News Releases

Murray Blasts House Republicans for Reneging on Bipartisan Budget Deal, Threatening Government Shutdown

Mar 20 2012

"House Republicans have shown that a deal with them isn't worth the paper it's printed on"

(Washington, D.C.) – Today, U.S. Senator Patty Murray (D-WA) released the following statement after House Budget Committee Chairman Paul Ryan unveiled the Republican budget, which cuts spending on programs middle class families rely on below the level Speaker Boehner and House Republicans agreed to in the bipartisan Budget Control Act last year.

“This is outrageous and deeply disappointing. By desperately attempting to appease their extreme conservative base, House Republicans are reneging on a deal their own Speaker shook on less than eight months ago. They have shown that a deal with them isn’t worth the paper it’s printed on and they are threatening families across America yet again with the prospect of a government shutdown.

“The purpose of the bipartisan Budget Control Act was to move toward serious deficit reduction and provide some consistency to the federal budget so the American people wouldn’t be threatened with a government shutdown every few months. It was just one step, but it was an important one.

“If Republicans were serious about debt and deficit reduction they would work with us to protect middle class families, invest in jobs and economic growth, and make sure the wealthiest Americans and biggest corporations were paying their fair share. But this budget shows that they are more concerned with appeasing their extreme base than actually working with us to reduce the deficit.

“I urge the House to reject this partisan budget that breaks the bipartisan deal, and work with us to tackle the deficit and debt in a way that doesn’t fall solely on the backs of seniors and the middle class.”


BACKGROUND: Republicans Agree with Democrats: A Deal’s a Deal


“We voted for it. That’s the number we should use,” said Representative Charles Bass, Republican of New Hampshire. NY Times 3/13/12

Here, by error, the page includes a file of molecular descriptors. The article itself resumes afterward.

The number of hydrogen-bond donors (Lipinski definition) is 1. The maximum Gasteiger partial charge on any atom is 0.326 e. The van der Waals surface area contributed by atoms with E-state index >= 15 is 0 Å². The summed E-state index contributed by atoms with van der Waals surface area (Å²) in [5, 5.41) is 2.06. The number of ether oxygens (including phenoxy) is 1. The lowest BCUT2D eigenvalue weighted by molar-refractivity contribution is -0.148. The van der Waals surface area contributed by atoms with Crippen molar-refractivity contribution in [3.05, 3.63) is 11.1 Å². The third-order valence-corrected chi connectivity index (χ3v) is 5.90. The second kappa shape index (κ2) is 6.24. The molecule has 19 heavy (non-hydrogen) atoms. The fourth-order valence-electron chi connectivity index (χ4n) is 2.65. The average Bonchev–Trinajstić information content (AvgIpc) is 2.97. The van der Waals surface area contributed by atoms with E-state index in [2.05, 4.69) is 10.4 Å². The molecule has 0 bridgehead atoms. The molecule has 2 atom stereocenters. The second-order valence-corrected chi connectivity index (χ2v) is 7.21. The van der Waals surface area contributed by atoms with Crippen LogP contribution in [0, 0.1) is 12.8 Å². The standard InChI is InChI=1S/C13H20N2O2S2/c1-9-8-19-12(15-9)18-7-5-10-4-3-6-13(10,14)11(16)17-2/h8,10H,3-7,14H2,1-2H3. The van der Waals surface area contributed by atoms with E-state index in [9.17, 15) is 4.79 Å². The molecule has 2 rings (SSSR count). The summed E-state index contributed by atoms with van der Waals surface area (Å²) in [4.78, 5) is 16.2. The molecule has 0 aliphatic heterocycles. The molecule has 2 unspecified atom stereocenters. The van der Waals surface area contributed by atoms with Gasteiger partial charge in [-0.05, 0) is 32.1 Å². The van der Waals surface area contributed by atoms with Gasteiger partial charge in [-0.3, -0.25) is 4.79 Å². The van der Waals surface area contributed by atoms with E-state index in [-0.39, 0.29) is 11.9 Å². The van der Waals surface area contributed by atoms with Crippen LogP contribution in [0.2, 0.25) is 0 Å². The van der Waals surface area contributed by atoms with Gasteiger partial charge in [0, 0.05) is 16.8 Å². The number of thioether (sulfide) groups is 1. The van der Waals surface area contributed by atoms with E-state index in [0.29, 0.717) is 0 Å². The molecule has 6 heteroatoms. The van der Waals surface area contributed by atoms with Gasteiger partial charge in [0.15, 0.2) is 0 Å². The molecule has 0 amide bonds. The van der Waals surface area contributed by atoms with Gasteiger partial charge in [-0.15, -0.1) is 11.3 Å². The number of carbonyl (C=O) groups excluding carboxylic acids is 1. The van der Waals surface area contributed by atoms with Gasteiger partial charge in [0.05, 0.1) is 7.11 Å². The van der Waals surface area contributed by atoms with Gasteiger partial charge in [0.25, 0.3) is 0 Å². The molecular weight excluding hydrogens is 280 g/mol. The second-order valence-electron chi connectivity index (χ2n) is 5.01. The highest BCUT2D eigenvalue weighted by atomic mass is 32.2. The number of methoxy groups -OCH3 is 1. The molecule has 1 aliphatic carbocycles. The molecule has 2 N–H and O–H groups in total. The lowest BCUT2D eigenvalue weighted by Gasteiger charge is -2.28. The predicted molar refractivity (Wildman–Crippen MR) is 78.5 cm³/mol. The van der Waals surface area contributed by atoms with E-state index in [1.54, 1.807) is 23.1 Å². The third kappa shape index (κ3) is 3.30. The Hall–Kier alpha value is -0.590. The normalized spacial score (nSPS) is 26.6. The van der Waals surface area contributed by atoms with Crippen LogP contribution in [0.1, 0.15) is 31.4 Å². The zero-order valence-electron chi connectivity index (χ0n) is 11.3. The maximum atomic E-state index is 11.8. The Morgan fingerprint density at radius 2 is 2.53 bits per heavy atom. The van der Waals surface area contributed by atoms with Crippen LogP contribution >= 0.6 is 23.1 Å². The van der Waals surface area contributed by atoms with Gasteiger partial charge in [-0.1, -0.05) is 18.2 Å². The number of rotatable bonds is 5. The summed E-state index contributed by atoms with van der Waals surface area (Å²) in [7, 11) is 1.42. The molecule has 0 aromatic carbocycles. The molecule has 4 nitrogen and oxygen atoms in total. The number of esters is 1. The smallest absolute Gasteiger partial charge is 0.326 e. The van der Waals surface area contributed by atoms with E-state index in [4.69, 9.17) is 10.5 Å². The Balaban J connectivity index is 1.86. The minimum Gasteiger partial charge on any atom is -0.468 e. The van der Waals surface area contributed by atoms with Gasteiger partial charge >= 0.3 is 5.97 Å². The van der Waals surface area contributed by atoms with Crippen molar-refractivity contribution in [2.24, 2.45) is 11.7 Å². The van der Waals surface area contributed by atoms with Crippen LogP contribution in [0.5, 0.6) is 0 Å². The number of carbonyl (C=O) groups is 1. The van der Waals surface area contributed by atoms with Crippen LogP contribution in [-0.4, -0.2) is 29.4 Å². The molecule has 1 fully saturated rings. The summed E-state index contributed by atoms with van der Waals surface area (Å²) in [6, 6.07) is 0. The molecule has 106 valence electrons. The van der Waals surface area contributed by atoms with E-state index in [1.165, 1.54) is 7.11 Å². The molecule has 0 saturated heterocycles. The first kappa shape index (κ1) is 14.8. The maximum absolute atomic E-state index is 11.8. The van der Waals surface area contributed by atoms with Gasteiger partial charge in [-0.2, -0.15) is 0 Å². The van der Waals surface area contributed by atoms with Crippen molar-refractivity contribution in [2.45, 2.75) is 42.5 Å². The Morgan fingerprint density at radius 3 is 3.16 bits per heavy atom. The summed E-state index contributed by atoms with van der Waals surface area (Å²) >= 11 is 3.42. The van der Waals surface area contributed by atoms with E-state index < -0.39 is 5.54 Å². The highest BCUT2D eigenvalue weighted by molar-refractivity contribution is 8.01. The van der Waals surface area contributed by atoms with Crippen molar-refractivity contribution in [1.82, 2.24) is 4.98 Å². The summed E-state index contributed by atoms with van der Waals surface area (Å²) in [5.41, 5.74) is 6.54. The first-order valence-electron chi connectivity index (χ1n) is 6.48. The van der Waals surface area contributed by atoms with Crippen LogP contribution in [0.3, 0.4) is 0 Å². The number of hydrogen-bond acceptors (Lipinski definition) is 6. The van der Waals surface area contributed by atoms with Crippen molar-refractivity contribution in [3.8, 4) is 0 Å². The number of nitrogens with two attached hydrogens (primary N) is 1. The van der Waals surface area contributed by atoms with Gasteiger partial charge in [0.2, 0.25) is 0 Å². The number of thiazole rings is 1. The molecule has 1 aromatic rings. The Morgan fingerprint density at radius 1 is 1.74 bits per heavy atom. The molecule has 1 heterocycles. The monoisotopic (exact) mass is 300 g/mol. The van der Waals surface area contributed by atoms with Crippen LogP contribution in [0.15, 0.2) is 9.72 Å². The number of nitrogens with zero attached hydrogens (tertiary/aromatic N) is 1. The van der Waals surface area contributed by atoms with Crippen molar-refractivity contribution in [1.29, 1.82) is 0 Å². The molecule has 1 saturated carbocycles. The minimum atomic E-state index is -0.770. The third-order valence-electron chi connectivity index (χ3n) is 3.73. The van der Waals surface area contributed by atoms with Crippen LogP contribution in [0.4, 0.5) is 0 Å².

House Appropriations Chairman Hal Rogers (R-Ky.) has said he remains personally committed to the August agreement, which was signed off by Speaker John Boehner (R-Ohio) and Obama after painful negotiations. Politico 3/8/12

"I think that the $1.047 trillion number that was the crux of the bill last year is the right number," House Appropriations Committee Chairman Harold Rogers, R.-Ky., said…."We made a deal at $1.047 trillion and my view is it should be $1.047 trillion," said Rep. Steve LaTourette, R.-Ohio. "You're looking at, in some of these appropriations, a 50 percent cut over two years. I don't see how you write bills." Associated Press 3/7/12

A GOP aide said the conservatives pushing for symbolic cuts now “aren’t thinking long-term. “This shouldn’t be about a quick press release,” the aide added, “but about the political implications down the road of breaking the BCA.” National Journal 3/8/12

House Appropriations Chairman Hal Rogers (R-Ky.) said Wednesday that he is “uncomfortable” with cutting discretionary spending below the $1.047 trillion level set in the August deal.   He said the three appropriators who sit on the Budget Committee are fighting to maintain that level, which Rogers deems “reasonable.” The Hill 3/7/12

“If you’ve got a group of people that are going to vote ‘no’ no matter what because any money is too much money, then you’re going to need Democratic support, and that means the number has to go — guess what? — up to [$1.047 trillion],” said Rep. Tom Cole (R-Okla.), a member of both the Budget and Appropriations committees…We all know that once it gets down to negotiations with the Senate, it will be done within that framework,” he said. “If the Budget Control Act says [$1.047 trillion], that’s where you’re going to be. Do you really want to structure something that you know you’re not going to hit that number, pass it, and then at the end of the day look like you caved in the fall by going up to [$1.047 trillion]?”Roll Call 3/1/12

Breaking that agreement would risk making Republicans appear intransigent to voters, said Steve Bell, a former Republican budget aide. “The speaker of the House, the minority leader of the Senate and the majority leader of the Senate made a deal before God and everybody else,” said Bell. “We are giving our adversaries weapons.” Businessweek 3/19/12